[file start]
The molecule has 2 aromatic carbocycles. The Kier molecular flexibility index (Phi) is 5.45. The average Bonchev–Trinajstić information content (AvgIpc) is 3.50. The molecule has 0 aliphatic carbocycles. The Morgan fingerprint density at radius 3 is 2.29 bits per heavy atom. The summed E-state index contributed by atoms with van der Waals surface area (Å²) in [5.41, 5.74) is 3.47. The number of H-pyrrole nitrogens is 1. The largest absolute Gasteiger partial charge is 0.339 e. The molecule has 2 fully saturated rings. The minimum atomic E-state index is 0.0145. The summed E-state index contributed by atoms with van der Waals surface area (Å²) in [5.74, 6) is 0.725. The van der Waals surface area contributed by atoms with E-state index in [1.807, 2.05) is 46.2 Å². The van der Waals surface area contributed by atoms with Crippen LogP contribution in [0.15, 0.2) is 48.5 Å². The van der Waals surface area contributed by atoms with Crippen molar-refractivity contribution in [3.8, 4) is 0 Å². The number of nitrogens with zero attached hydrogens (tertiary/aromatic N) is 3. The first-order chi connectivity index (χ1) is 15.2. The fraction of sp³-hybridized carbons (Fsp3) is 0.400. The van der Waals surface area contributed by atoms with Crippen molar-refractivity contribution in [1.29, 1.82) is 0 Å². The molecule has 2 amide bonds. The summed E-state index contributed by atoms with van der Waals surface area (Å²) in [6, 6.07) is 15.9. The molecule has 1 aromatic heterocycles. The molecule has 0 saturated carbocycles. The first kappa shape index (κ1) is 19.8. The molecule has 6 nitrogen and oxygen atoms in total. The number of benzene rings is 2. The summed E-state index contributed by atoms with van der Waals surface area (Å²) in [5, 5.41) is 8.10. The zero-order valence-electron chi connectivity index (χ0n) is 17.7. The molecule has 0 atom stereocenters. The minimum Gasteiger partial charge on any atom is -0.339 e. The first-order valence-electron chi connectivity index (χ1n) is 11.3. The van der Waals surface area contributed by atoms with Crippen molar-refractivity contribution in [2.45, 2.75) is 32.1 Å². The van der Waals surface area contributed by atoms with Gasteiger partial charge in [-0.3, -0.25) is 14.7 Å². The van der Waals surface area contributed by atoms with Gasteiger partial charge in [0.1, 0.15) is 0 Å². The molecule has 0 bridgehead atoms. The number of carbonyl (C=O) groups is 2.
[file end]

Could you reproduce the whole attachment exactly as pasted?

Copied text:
The molecule has 2 aromatic carbocycles. The Kier molecular flexibility index (Phi) is 5.45. The average Bonchev–Trinajstić information content (AvgIpc) is 3.50. The molecule has 0 aliphatic carbocycles. The Morgan fingerprint density at radius 3 is 2.29 bits per heavy atom. The summed E-state index contributed by atoms with van der Waals surface area (Å²) in [5.41, 5.74) is 3.47. The number of H-pyrrole nitrogens is 1. The largest absolute Gasteiger partial charge is 0.339 e. The molecule has 2 fully saturated rings. The minimum atomic E-state index is 0.0145. The summed E-state index contributed by atoms with van der Waals surface area (Å²) in [5.74, 6) is 0.725. The van der Waals surface area contributed by atoms with E-state index in [1.807, 2.05) is 46.2 Å². The van der Waals surface area contributed by atoms with Crippen LogP contribution in [0.15, 0.2) is 48.5 Å². The van der Waals surface area contributed by atoms with Crippen molar-refractivity contribution in [3.8, 4) is 0 Å². The number of nitrogens with zero attached hydrogens (tertiary/aromatic N) is 3. The first-order chi connectivity index (χ1) is 15.2. The fraction of sp³-hybridized carbons (Fsp3) is 0.400. The van der Waals surface area contributed by atoms with Crippen molar-refractivity contribution in [1.29, 1.82) is 0 Å². The molecule has 2 amide bonds. The summed E-state index contributed by atoms with van der Waals surface area (Å²) in [6, 6.07) is 15.9. The molecule has 1 aromatic heterocycles. The molecule has 0 saturated carbocycles. The first kappa shape index (κ1) is 19.8. The molecule has 6 nitrogen and oxygen atoms in total. The number of benzene rings is 2. The summed E-state index contributed by atoms with van der Waals surface area (Å²) in [5, 5.41) is 8.10. The zero-order valence-electron chi connectivity index (χ0n) is 17.7. The molecule has 0 atom stereocenters. The minimum Gasteiger partial charge on any atom is -0.339 e. The first-order valence-electron chi connectivity index (χ1n) is 11.3. The van der Waals surface area contributed by atoms with Crippen molar-refractivity contribution in [2.45, 2.75) is 32.1 Å². The van der Waals surface area contributed by atoms with Gasteiger partial charge in [-0.3, -0.25) is 14.7 Å². The van der Waals surface area contributed by atoms with Gasteiger partial charge in [0.1, 0.15) is 0 Å². The molecule has 0 bridgehead atoms. The number of carbonyl (C=O) groups is 2.